Joseph Plumb Martin : biography
Joseph Plumb Martin (November 21, 1760 – May 2, 1850) was a soldier who served during the American Revolutionary War. He published an account of his experiences as a soldier in the Continental Army in 1830.
Martin was born in Becket, Massachusetts on November 21, 1760 to the Reverend Ebenezer Martin and Susannah Plumb. At the age of seven, he was sent to live with his grandparents in Milford, Connecticut. Because his family was well-to-do (His father studied at Yale), Martin was able to receive a well rounded education, including reading and writing. When he was 15, in 1775, he was eager to join the war effort following the Battles of Lexington and Concord. His grandparents initially opposed the idea, but agreed after Martin vowed to run away and join a naval ship as a privateer if he was not allowed to join. He joined the Connecticut State Troops in June 1776 and was assigned duty in the New York City area, arriving just before the opening of the British Long Island Campaign. His first tour of duty ended In December 1776, and he returned home just prior to the Battles of Trenton and Princeton. After a restless winter and spring back in Connecticut, the 16-year-old veteran reenlisted in the Continental Army in June 1777, signing on for the duration of the American Revolutionary War. He served with the 17th Continental Regiment, also known as the 8th Connecticut Regiment under the command of General James Varnum.
Martin participated in such notable engagements as the Battle of Brooklyn, the Battle of White Plains, the siege on Fort Mifflin and the Battle of Monmouth. He encamped at Valley Forge, witnessed John Andre being escorted to his execution and was also present during the climactic Siege of Yorktown. He was assigned to Light Infantry in 1778, attaining the rank of Corporal. In the summer of 1780, under Washington's order to form a Corps of Sappers and Miners, he was recommended by his superior officers to be a non-commissioned officer of this regiment, and in being selected, was promoted to Sergeant. Prior to Yorktown, the corps was responsible for digging the entrenchments for the Continental Army. During the battle, they were also a vanguard for a regiment commanded by Alexander Hamilton, clearing the field of sharpened logs called abatis so that Hamilton's regiment could capture Redoubt #10.
When Martin was discharged from duty when the Continental Army disbanded in October 1783, he taught in New York state for a year, and eventually settled on Maine's frontier, becoming one of the founders of the town of Prospect, near modern day Stockton Springs. Over the years, he was known locally for being a farmer, selectman, Justice of the Peace and Town Clerk (the last position being held for over 25 years). He married Lucy Clewley (born 1776) in 1794 and had five children, Joseph (born 1799), Nathan and Thomas (twins, born 1803), James Sullivan (born 1810) and Susan (born 1812). He also wrote many stories and poems over the years, most famously a narrative of his experiences during the war in 1830.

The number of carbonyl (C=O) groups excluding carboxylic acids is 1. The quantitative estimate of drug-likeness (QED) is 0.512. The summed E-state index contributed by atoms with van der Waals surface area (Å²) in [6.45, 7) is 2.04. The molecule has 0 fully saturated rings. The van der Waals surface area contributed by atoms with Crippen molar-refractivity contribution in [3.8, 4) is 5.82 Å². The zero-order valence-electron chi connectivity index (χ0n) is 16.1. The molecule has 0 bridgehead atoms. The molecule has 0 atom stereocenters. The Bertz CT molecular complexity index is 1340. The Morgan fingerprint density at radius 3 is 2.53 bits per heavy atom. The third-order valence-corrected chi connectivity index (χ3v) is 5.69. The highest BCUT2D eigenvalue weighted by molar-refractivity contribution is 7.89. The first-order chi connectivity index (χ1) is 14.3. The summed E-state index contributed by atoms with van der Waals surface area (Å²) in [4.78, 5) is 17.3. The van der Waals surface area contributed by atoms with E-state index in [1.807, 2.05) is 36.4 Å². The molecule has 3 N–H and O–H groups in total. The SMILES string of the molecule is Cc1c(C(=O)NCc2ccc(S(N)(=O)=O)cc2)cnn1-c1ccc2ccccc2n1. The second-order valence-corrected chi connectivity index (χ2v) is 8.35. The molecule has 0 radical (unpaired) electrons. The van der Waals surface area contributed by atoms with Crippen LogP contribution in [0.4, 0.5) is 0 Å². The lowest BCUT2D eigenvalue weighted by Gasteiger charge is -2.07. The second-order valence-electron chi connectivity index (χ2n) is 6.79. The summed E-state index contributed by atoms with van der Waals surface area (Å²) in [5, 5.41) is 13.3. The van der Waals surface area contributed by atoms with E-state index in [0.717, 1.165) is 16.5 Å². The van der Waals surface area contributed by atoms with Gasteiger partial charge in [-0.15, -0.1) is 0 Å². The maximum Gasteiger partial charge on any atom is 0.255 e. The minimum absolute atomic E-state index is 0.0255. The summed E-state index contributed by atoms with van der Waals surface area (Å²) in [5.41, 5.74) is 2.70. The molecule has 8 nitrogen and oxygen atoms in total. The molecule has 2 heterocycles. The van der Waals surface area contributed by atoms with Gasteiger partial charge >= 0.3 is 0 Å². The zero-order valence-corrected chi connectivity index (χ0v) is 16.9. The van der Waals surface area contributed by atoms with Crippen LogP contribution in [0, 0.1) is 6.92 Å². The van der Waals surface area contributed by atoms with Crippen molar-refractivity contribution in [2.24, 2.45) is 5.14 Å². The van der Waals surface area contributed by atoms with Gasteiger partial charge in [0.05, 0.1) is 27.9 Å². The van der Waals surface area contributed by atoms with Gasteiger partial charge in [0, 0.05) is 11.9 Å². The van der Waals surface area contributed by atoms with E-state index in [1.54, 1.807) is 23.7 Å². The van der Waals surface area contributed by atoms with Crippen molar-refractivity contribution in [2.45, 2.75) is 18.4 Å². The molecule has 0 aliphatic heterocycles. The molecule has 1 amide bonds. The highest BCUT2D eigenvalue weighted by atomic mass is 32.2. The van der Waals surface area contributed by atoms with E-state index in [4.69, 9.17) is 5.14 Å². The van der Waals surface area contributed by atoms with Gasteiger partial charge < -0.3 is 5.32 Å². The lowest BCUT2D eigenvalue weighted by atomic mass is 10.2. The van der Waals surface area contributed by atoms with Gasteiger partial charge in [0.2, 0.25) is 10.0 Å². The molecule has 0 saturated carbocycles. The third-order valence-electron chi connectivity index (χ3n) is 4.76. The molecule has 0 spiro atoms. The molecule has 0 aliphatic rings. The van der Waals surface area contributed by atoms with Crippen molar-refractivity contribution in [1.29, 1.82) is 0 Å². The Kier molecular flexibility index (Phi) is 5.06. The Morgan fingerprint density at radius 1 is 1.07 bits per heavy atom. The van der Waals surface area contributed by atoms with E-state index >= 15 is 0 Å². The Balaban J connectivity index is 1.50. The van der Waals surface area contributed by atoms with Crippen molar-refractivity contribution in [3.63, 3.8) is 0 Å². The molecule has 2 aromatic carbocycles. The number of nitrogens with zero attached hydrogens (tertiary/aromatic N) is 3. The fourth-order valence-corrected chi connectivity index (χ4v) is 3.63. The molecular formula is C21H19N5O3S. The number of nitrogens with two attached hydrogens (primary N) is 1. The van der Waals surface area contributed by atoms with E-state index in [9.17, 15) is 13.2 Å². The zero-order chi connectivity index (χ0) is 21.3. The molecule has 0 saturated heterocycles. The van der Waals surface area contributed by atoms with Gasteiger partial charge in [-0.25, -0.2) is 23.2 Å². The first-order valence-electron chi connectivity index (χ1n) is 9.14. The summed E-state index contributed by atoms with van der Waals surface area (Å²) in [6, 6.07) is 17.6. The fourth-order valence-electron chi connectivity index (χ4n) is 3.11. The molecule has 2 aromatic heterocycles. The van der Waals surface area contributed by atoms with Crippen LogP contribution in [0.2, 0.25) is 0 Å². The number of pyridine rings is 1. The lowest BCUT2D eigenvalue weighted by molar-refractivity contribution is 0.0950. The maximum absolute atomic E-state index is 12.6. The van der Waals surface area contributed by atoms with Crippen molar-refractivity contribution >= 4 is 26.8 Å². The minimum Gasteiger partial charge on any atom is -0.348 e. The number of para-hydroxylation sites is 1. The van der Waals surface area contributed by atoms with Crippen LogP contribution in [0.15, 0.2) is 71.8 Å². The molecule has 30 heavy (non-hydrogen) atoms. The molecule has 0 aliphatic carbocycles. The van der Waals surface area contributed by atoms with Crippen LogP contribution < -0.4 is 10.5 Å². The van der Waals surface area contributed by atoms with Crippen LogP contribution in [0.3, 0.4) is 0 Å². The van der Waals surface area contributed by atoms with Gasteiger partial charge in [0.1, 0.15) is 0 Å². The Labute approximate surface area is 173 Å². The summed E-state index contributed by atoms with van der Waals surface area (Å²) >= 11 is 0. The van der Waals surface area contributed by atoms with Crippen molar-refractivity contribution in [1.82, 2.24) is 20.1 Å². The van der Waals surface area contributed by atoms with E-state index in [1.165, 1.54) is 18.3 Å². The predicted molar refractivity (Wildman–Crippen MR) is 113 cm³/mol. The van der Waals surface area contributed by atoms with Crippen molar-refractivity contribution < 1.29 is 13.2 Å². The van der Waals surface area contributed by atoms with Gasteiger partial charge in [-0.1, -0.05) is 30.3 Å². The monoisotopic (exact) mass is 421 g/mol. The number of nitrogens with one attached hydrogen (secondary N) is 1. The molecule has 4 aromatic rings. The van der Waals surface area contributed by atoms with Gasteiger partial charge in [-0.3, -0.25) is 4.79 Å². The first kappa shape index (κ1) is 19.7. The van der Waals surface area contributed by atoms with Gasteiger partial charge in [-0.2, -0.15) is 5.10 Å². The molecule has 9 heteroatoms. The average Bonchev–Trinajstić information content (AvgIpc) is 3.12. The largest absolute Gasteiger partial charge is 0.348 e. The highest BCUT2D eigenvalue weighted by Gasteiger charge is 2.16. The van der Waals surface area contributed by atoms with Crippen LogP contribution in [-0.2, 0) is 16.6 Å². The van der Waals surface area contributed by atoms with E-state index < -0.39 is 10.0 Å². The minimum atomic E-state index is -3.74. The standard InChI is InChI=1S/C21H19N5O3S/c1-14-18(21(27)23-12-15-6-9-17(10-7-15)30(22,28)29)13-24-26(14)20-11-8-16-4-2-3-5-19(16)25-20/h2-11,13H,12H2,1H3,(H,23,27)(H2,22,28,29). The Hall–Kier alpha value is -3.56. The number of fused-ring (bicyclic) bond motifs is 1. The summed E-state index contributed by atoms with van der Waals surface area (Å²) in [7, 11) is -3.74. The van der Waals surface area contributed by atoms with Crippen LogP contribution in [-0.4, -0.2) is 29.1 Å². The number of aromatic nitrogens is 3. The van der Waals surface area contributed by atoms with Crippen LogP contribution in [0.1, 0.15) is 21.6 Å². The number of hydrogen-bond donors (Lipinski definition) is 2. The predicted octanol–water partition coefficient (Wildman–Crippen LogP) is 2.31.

In 1794, he became involved in a bitter land dispute with Henry Knox, former Major-General in the Continental Army and Secretary of War under George Washington's administration as President. Knox claimed that he owned Martin's farm, as well as the surrounding in an area now known as Waldo County, Maine. Martin said that this was not true, and he had the right to farm the land. In 1797, Knox's claim had been legally upheld, and Martin was ordered to pay $170 in rent. He could not raise the money and begged Knox to allow him to keep the land. Knox denied the request. By 1811, his farmland was cut by half, and by 1818, when he appeared in court with other Revolutionary War veterans to claim a war pension, he owned nothing.
In 1818, Martin's war pension was approved and he received $96 a year for the rest of his life. Still, other war veterans were fighting for what they were properly owed, and in an effort to further the cause of the veterans, published his memoirs anonymously in 1830. It was not considered a success, and mainly fell to the wayside, apparently lost to history.
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